The long-term goal of the Lymphoid Development and Malignancy (LDM) Program is to improve outcomes and seek cures for patients with lymphoid malignancies, including acute lymphoblastic leukemia (ALL) and B cell non-Hodgkin lymphoma (B-NHL). The Program is motivated by the notion that new therapeutic modalities of high efficacy and low toxicity can be developed by specifically targeting the altered oncogenic pathways of malignant cells. To achieve this end, the following Specific Goals will be pursued: 1. Identify major cellular pathways that regulate the development of lymphoid tissues. Molecular .biology, genetic and systems biology approaches will be used to elucidate cellular pathways that regulate the growth, survival and differentiation of immature lymphocytes (the precursors of ALL) and mature B cells (the precursors of B-NHL). 2. Identify genes and pathways involved in the pathogenesis of lymphoid malignancies. In particular, the genetic lesions and deregulated cellular pathways that are casually associated with the pathogenesis of ALL and B-NHL will be identified. 3. Develop novel therapies that target the deregulated cellular pathways of lymphoid malignancies. Known drugs as well as compounds identified through screening approaches will be tested as single agents and in combinations for their ability to target deregulated pathways in lymphoid malignancies using pre-clinical models and Phase I/I I clinical trials. The LDM Program consists of 28 members (17 full members, 5 clinical members, and 6 associate members) from 10 departments within the College of Physicians &Surgeons at Columbia University, as well as 4 members from the Weill Cornell Medical Center. The Program is supported by large program project grants, including a Leukemia Lymphoma Society Specialized Center of Research (SCOR) grant on "Molecular Targets in Lymphoma" and a grant from the National Center for multi-scale study of Cellular Networks. For the last budget year of the grant (July 1, 2006 - June 30, 2007), the LDM Program received a total of $10.4M (direct costs) in cancer-relevant grant support, including $3.6M (direct costs) in NCI funding, $4.3M (direct costs) in other cancer-related peer-reviewed funding, and $2.5M (direct costs) in cancer-related non-peer-reviewed funding. The total number of cancer-related publications since the previous submission (i.e., 2003-present) was 202, of which 12.9% were intra-programmatic and 10.4% inter-programmatic.

National Institute of Health (NIH)
National Cancer Institute (NCI)
Center Core Grants (P30)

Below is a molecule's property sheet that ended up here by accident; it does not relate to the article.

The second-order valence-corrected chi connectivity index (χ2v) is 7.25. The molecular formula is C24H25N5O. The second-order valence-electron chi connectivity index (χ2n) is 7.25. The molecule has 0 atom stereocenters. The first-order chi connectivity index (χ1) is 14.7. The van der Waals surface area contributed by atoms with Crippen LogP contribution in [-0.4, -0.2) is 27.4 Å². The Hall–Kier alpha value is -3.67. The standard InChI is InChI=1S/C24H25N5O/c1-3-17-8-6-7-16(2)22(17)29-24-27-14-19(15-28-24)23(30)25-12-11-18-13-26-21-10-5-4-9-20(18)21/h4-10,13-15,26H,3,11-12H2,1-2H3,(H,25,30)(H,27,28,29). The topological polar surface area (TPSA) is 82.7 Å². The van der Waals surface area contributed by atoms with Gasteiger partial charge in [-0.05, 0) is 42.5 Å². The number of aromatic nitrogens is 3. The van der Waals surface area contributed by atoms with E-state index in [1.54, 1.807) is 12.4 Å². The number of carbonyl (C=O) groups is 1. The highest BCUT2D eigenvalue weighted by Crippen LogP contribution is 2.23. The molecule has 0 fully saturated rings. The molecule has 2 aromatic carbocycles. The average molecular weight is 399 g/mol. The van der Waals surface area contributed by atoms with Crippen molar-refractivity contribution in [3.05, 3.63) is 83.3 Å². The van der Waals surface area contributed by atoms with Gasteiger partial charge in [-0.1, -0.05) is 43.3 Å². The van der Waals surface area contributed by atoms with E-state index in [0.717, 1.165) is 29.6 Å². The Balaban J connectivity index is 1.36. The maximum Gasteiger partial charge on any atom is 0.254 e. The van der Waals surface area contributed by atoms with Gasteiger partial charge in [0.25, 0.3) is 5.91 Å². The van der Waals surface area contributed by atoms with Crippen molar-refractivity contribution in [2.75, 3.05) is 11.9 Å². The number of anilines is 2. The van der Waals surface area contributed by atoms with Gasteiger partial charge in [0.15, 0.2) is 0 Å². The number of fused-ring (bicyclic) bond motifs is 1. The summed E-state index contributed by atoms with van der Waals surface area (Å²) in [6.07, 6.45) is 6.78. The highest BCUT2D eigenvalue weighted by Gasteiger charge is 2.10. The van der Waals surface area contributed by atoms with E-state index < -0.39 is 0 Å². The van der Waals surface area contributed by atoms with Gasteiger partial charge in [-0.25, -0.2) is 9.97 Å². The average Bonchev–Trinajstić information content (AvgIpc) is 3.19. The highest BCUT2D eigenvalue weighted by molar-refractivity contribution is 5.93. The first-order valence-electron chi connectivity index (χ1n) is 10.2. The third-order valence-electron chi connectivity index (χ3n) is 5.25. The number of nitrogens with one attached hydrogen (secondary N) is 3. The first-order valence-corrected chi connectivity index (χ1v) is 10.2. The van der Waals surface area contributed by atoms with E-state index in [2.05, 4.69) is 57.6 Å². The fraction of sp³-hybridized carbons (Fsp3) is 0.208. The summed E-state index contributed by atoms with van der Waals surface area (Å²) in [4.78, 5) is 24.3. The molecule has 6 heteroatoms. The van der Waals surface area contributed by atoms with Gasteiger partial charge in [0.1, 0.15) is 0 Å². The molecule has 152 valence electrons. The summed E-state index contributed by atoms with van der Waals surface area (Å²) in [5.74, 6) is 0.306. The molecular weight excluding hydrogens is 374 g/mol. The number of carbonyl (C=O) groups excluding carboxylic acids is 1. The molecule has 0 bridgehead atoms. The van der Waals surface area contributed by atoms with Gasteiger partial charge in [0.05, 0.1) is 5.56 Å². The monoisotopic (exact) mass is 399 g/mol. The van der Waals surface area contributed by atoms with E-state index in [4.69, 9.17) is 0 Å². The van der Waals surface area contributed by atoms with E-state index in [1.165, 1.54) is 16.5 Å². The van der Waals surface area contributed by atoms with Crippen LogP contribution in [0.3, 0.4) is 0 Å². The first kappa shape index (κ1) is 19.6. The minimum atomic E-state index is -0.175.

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Subcommittee G - Education (NCI)
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Columbia University (N.Y.)
New York
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Bassuk, Alexander G; Sujirakul, Tharikarn; Tsang, Stephen H et al. (2014) A novel RPGR mutation masquerading as Stargardt disease. Br J Ophthalmol 98:709-11
Li, Yao; Wu, Wen-Hsuan; Hsu, Chun-Wei et al. (2014) Gene therapy in patient-specific stem cell lines and a preclinical model of retinitis pigmentosa with membrane frizzled-related protein defects. Mol Ther 22:1688-97
Wert, Katherine J; Sancho-Pelluz, Javier; Tsang, Stephen H (2014) Mid-stage intervention achieves similar efficacy as conventional early-stage treatment using gene therapy in a pre-clinical model of retinitis pigmentosa. Hum Mol Genet 23:514-23
Shen, Sherry; Sujirakul, Tharikarn; Tsang, Stephen H (2014) Next-generation sequencing revealed a novel mutation in the gene encoding the beta subunit of rod phosphodiesterase. Ophthalmic Genet 35:142-50
Palomero, Teresa; Couronné, Lucile; Khiabanian, Hossein et al. (2014) Recurrent mutations in epigenetic regulators, RHOA and FYN kinase in peripheral T cell lymphomas. Nat Genet 46:166-70
Higuchi-Sanabria, Ryo; Pernice, Wolfgang M A; Vevea, Jason D et al. (2014) Role of asymmetric cell division in lifespan control in Saccharomyces cerevisiae. FEMS Yeast Res 14:1133-46
Lam, A T; Curschellas, C; Krovvidi, D et al. (2014) Controlling self-assembly of microtubule spools via kinesin motor density. Soft Matter 10:8731-6
Olszak, Torsten; Neves, Joana F; Dowds, C Marie et al. (2014) Protective mucosal immunity mediated by epithelial CD1d and IL-10. Nature 509:497-502
Murtomaki, Aino; Uh, Minji K; Kitajewski, Chris et al. (2014) Notch signaling functions in lymphatic valve formation. Development 141:2446-51
Nong, Eva; Lee, Winston; Merriam, Joanna E et al. (2014) Disease progression in autosomal dominant cone-rod dystrophy caused by a novel mutation (D100G) in the GUCA1A gene. Doc Ophthalmol 128:59-67

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